If the objects are limited to solid objects or individual batches such as packaged products, because the signals are originally detected individually, the primary values can be obtained without weighting. For example, as shown in FIG. 10, a positionally adjustable photoelectric or other type of sensor 50 (having an operating time different from that of sensor 26A, 26B in FIG. 1) is provided at an appropriate interval L lengthwise along a belt conveyor 51 with respect to the center of primary coil 3.
As shown in FIGS. 12a and 12b, the position and operating time of sensor 50 are preadjusted so that a passage signal Q generated by the sensor 50 is ON for a time t1 which corresponds to the first half of the undulating waveform of filtered signals Xf and Yf generated when the object is passed through the coils by the conveyor 51. The passage signal Q is OFF when the filtered signals Xf and Yf reach the zero point.
The signals Xf and Yf and the passage signal Q are input to AND circuits 100 as shown in FIG. 11. The signals Xf and Yf are detected only when the signal Q is ON (i.e., only the first halves of signals Xf and Yf are detected). Subsequently, the output signals of AND circuits 100 are converted to digital signals by A/D converters 12A and 12B. These digital signals are provided to the input interface 15A. The primary values can be obtained from the digital signals in the same way as for the weighted signals. By obtaining the primary values in this way, although there are drawbacks such as the limitation of which objects can be packaged and the need to adjust the position of the sensor 50, the determination of primary values is simpler due to elimination of the weighting step.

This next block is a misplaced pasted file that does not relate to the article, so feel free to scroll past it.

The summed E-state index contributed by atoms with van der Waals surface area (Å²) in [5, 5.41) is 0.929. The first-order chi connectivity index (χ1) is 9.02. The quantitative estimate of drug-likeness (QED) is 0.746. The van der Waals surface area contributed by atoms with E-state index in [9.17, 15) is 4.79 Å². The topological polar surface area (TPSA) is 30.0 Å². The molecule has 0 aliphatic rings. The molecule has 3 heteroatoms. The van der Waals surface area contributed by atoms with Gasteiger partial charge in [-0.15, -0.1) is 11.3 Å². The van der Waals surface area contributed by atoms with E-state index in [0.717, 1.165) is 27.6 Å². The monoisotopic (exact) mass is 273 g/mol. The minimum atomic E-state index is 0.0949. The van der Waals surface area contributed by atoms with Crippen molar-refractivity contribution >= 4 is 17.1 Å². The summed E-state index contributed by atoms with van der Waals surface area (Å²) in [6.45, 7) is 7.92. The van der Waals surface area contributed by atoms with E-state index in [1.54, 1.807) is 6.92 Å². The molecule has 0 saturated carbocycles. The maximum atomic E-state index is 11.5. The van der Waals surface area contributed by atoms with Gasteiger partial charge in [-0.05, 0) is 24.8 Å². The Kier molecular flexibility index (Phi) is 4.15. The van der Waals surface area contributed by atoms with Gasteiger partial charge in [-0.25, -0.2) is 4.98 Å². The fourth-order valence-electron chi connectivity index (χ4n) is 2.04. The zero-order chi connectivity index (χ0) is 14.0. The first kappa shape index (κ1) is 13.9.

FIG. 13 shows reactors which represent the primary values Xp and Yp for various materials. The phase angle of the detection signal for iron is generally delayed approximately 90 from that of the oscillation signal and the output sensitivity is high. In contrast, the phase difference of the detection signal for stainless steel with respect to the oscillation signal is not very large.